It is an argument made since the Internet came to dominate American life: we no longer need libraries full of dusty old tomes because now everyone can use the Internet. However, these arguments ignore the reality of what libraries are, the services they provide, and the people they serve. Below, I demonstrate why libraries continue to remain necessary for our communities.
Not Everyone Has Access to the Internet
A fact sheet published by the Pew Research Center in February 2018 shows that about 75% of Americans have broadband Internet at home. 10% of smartphone users access the Internet only through their phone, meaning that the number of Americans with Internet access is probably slightly higher than 75%. Indeed, a March 2018 report by the Pew Research Center shows that only 11% of Americans do not use the Internet at all–some because they were not interested, some because they thought their age meant they were too old to learn, and 19% of those 11% because Internet or a device to access it were too expensive. Despite the gains the in Internet usage across the country, racial minorities, individuals with low incomes, and individuals who have less education or live in rural areas are still less likely to access the Internet.
Individuals who oppose funding libraries may argue that 11% of Americans is a small percentage and that their needs do not warrant government spending on providing them services. However, libraries exist to promote equal access. It is their mission to provide services and opportunities to the community that would otherwise not exist.
Consider that, even if an individual wanted to access free WiFi at a restaurant or a cafe, they would have to pay something to enter the door and justify their presence in a business–even if they only purchase a coffee. They also would need to own a personal device to access the Internet. And accessing the Internet is largely what they would be able to do–they likely would not be able to print, fax, scan, or copy because cafes do not provide these services. If they needed help troubleshooting their device or learning how to use a mouse or creating an email or accessing their tax forms, the cafe staff likely would not be available to help them. Libraries, however, allow individuals to enter and stay without paying, provide devices to patrons, and are available to offer technical support. In short, they offer services no one else does.
Not Everything Is Available on the Internet
Opponents of funding libraries often argue that libraries are now irrelevant because “everything is on the Internet.” However, even if an individual can access the Internet, not everything is available there quite yet. It is quite possible to run a search for a specialized or obscure topic and come up with few relevant sources. Even if you ran a search on a topic that might seem popular, such as local ghost stories, you might not find a lot– you would still be better off going to your local bookstore and searching the shelves. Some topics simply are still more available in print than online. This is especially true of the scholarly, peer-reviewed sources many students are asked to use in academia.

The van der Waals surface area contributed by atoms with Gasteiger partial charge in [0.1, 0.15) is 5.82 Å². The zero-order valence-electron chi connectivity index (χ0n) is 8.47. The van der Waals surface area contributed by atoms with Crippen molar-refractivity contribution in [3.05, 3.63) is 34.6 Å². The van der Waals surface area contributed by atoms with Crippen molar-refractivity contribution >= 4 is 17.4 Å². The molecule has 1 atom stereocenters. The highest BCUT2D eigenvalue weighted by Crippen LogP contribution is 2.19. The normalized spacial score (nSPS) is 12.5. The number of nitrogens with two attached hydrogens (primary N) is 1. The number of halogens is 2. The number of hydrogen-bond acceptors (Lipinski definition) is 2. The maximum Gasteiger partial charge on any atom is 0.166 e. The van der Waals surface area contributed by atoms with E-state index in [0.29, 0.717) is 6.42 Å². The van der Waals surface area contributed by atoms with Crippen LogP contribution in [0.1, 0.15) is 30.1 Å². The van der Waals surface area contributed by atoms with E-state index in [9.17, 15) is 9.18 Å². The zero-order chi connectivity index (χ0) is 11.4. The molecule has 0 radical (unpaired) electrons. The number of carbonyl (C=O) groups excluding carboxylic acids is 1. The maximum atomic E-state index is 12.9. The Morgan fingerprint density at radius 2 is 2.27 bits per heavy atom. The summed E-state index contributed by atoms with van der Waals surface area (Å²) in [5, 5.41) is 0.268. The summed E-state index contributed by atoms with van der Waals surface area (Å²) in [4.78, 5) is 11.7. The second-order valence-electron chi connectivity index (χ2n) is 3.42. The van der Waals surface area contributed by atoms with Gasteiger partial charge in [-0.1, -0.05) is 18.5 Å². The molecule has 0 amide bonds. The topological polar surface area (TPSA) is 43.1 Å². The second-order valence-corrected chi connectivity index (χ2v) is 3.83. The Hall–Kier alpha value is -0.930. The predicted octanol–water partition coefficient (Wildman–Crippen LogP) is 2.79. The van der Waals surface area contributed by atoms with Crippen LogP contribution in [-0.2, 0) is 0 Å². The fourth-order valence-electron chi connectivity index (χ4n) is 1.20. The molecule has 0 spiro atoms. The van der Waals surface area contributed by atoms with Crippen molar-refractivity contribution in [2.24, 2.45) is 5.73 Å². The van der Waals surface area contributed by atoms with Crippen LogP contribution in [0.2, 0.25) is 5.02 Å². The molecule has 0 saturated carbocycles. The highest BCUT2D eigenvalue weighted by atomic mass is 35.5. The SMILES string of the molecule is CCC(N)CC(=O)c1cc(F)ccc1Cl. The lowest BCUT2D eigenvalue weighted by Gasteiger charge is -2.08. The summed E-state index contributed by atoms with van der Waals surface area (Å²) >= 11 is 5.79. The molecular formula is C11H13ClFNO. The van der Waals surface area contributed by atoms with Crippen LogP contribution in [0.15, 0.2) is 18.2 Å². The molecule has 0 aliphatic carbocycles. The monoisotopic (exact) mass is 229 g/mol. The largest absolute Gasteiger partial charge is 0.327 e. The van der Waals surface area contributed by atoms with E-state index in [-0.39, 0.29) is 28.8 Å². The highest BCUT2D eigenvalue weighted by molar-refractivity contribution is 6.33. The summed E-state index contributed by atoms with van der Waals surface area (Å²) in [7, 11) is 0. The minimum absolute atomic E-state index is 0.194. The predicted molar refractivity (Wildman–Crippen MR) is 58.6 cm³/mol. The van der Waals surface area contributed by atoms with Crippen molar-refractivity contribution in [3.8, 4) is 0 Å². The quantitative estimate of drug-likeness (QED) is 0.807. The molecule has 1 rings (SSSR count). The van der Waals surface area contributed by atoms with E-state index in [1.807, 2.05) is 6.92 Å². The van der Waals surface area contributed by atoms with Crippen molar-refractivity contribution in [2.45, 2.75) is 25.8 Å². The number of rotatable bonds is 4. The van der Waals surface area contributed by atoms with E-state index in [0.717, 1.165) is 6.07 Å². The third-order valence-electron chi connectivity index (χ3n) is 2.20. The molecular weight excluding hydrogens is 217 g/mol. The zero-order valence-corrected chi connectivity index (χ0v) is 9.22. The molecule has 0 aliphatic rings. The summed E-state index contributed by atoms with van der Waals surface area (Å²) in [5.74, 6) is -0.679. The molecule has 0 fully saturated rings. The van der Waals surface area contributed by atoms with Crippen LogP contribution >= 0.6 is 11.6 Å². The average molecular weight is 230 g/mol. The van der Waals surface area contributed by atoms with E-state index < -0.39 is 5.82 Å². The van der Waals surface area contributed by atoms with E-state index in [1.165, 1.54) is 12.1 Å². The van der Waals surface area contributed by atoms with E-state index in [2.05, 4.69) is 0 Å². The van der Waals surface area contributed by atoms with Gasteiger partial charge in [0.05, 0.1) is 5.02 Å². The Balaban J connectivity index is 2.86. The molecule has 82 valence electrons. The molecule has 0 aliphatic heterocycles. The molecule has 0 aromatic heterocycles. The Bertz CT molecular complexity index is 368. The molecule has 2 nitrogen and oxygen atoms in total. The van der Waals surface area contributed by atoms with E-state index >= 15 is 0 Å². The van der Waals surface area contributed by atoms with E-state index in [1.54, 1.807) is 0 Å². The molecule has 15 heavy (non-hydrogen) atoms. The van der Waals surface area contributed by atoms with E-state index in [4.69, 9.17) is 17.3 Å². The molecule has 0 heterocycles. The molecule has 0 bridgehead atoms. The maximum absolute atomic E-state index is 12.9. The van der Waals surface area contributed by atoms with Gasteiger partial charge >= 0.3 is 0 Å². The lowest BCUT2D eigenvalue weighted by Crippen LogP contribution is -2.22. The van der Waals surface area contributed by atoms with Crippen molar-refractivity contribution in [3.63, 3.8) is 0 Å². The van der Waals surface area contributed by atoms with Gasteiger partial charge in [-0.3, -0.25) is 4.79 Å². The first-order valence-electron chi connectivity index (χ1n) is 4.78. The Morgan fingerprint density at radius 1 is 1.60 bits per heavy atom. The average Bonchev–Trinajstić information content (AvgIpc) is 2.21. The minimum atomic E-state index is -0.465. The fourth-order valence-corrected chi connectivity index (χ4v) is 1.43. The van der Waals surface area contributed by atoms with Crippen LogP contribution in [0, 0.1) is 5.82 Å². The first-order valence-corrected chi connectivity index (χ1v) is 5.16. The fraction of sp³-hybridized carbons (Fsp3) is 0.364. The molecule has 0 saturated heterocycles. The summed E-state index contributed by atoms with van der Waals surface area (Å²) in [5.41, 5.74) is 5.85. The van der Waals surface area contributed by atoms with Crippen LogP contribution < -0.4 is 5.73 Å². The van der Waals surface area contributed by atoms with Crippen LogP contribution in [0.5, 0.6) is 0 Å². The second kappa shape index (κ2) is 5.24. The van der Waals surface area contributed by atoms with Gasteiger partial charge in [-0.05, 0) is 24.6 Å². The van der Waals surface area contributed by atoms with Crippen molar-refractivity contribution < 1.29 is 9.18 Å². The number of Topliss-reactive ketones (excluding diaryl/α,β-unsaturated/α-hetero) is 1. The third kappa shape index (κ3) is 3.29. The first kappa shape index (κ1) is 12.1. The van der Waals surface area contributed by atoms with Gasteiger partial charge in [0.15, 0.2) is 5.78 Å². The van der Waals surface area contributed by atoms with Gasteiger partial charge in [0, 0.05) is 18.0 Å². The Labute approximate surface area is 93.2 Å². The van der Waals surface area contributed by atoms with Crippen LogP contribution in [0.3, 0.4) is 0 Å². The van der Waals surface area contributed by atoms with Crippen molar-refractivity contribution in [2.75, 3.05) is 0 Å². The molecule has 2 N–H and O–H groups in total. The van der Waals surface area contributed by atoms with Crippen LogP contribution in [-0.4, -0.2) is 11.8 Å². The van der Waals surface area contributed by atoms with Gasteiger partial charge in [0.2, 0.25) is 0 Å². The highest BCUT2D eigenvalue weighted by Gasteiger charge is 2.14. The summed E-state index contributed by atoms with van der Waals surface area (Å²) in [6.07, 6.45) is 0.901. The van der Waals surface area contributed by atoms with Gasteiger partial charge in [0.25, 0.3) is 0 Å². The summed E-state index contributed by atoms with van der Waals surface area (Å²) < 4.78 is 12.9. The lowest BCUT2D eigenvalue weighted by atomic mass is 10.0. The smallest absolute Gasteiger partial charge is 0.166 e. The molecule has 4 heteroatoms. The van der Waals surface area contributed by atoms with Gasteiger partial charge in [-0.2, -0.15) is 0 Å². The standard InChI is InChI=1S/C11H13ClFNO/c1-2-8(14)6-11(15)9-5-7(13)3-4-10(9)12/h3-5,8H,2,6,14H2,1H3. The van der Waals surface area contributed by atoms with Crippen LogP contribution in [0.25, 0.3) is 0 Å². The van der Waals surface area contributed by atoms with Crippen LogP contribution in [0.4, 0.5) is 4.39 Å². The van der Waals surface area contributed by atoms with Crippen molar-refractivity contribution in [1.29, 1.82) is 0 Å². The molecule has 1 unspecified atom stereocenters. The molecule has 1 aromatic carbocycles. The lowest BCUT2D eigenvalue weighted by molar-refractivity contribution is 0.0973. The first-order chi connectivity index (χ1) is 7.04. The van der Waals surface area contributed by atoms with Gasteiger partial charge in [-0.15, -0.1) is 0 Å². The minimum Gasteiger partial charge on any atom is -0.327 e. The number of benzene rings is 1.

Much of What the Internet Has to Offer Is Not Free
We also have to consider that much of what we can access on the Internet is not free. For instance, students asked to find peer-researched sources will likely have to find a print book or an article from a journal. Print journals are now digitized for easier access–but they require a paid subscription. Libraries typically pay for these so their patrons do not have to. Non-academic periodicals also often require subscriptions. Libraries pay for magazines and newspaper so patrons never have to run up against a pay wall while trying to follow national politics or read the latest on their favorite celebrities.
Besides periodicals, libraries also offer a range of resources that may include: genealogy and ancestry programs, language courses, film streaming, Lynda or Universal classes, music subscriptions, and academic databases for students. Many of these program and services are available elsewhere on the Internet, but not all of them are free. Or perhaps some of the free versions are not as thorough as the paid versions.
And what about books? Yes, there are thousands of books available online free and legally. However, if someone wanted to read something like Harry Potter or another book that has not gone out of copyright they would, again, have to pay. The argument that we do not need libraries because we have the Internet assumes that individuals have enough money to pay for everything the Internet has to offer. For many individuals, this is simply not true.
The Cost of Libraries
Oftentimes, opponents of libraries will suggest that libraries are too expensive. However, when we take into account all of the services libraries offer from books, music, films, and video games to literacy programs, STEAM programs, and community forums, it is evident that libraries are, in reality, priceless. Currently, taxpayers in my city pay under $20 each year to support the library. Checking out one book, watching one film, or even using the Internet a couple times, already means that I have saved money. There is no way I could personally afford to read a hundred books each year, watch a dozen films, take a couple classes, pay for monthly Internet, and do research, all on my own. I simply could not afford it. Offering all these things for under $20 is the possibly the best use my city makes of my tax dollars every year.